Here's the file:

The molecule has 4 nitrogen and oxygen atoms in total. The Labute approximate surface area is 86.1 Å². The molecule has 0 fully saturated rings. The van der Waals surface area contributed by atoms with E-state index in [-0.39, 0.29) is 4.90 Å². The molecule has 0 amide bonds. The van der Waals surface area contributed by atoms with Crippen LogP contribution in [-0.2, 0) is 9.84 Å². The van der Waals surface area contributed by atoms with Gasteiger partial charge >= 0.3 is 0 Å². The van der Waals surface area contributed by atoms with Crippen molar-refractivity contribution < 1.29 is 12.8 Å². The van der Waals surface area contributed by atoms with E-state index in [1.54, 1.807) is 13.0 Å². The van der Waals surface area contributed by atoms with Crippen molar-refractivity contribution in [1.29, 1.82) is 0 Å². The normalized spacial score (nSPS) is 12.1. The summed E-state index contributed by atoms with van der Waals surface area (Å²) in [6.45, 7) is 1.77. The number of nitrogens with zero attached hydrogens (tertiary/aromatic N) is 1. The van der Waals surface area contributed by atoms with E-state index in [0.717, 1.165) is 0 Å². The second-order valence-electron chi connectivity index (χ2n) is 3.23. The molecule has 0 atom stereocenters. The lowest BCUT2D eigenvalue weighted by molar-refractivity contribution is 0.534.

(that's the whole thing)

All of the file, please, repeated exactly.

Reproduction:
The molecule has 4 nitrogen and oxygen atoms in total. The Labute approximate surface area is 86.1 Å². The molecule has 0 fully saturated rings. The van der Waals surface area contributed by atoms with E-state index in [-0.39, 0.29) is 4.90 Å². The molecule has 0 amide bonds. The van der Waals surface area contributed by atoms with Crippen LogP contribution in [-0.2, 0) is 9.84 Å². The van der Waals surface area contributed by atoms with Gasteiger partial charge >= 0.3 is 0 Å². The van der Waals surface area contributed by atoms with Crippen molar-refractivity contribution < 1.29 is 12.8 Å². The van der Waals surface area contributed by atoms with E-state index in [1.54, 1.807) is 13.0 Å². The van der Waals surface area contributed by atoms with Crippen molar-refractivity contribution in [1.29, 1.82) is 0 Å². The normalized spacial score (nSPS) is 12.1. The summed E-state index contributed by atoms with van der Waals surface area (Å²) in [6.45, 7) is 1.77. The number of nitrogens with zero attached hydrogens (tertiary/aromatic N) is 1. The van der Waals surface area contributed by atoms with E-state index in [0.717, 1.165) is 0 Å². The second-order valence-electron chi connectivity index (χ2n) is 3.23. The molecule has 0 atom stereocenters. The lowest BCUT2D eigenvalue weighted by molar-refractivity contribution is 0.534.